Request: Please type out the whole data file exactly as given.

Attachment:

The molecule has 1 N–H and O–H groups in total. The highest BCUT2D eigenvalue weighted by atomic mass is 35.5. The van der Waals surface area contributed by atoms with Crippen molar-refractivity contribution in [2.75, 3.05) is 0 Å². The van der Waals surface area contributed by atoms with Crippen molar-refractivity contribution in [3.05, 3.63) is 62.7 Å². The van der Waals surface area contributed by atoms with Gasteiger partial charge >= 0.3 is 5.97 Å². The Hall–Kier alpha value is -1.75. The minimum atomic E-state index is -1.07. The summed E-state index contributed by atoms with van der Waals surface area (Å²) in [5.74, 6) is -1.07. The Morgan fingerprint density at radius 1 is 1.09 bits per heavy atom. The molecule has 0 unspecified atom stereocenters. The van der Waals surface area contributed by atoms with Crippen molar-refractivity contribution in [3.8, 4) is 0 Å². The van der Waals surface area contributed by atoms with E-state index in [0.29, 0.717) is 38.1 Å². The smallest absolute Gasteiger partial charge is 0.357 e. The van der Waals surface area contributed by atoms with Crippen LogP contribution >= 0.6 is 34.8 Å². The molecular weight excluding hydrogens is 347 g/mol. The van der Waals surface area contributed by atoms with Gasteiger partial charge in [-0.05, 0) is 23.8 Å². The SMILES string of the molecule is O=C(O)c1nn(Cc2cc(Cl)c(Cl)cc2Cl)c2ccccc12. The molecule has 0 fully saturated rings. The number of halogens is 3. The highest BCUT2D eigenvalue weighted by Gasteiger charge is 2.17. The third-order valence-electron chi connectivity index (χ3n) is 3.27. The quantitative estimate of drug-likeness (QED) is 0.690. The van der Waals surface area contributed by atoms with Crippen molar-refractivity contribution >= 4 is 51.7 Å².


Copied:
The molecule has 1 N–H and O–H groups in total. The highest BCUT2D eigenvalue weighted by atomic mass is 35.5. The van der Waals surface area contributed by atoms with Crippen molar-refractivity contribution in [2.75, 3.05) is 0 Å². The van der Waals surface area contributed by atoms with Crippen molar-refractivity contribution in [3.05, 3.63) is 62.7 Å². The van der Waals surface area contributed by atoms with Gasteiger partial charge >= 0.3 is 5.97 Å². The Hall–Kier alpha value is -1.75. The minimum atomic E-state index is -1.07. The summed E-state index contributed by atoms with van der Waals surface area (Å²) in [5.74, 6) is -1.07. The Morgan fingerprint density at radius 1 is 1.09 bits per heavy atom. The molecule has 0 unspecified atom stereocenters. The van der Waals surface area contributed by atoms with Crippen molar-refractivity contribution in [3.8, 4) is 0 Å². The van der Waals surface area contributed by atoms with E-state index in [0.29, 0.717) is 38.1 Å². The smallest absolute Gasteiger partial charge is 0.357 e. The van der Waals surface area contributed by atoms with Crippen LogP contribution >= 0.6 is 34.8 Å². The molecular weight excluding hydrogens is 347 g/mol. The van der Waals surface area contributed by atoms with Gasteiger partial charge in [-0.05, 0) is 23.8 Å². The SMILES string of the molecule is O=C(O)c1nn(Cc2cc(Cl)c(Cl)cc2Cl)c2ccccc12. The molecule has 0 fully saturated rings. The number of halogens is 3. The highest BCUT2D eigenvalue weighted by Gasteiger charge is 2.17. The third-order valence-electron chi connectivity index (χ3n) is 3.27. The quantitative estimate of drug-likeness (QED) is 0.690. The van der Waals surface area contributed by atoms with Crippen molar-refractivity contribution >= 4 is 51.7 Å².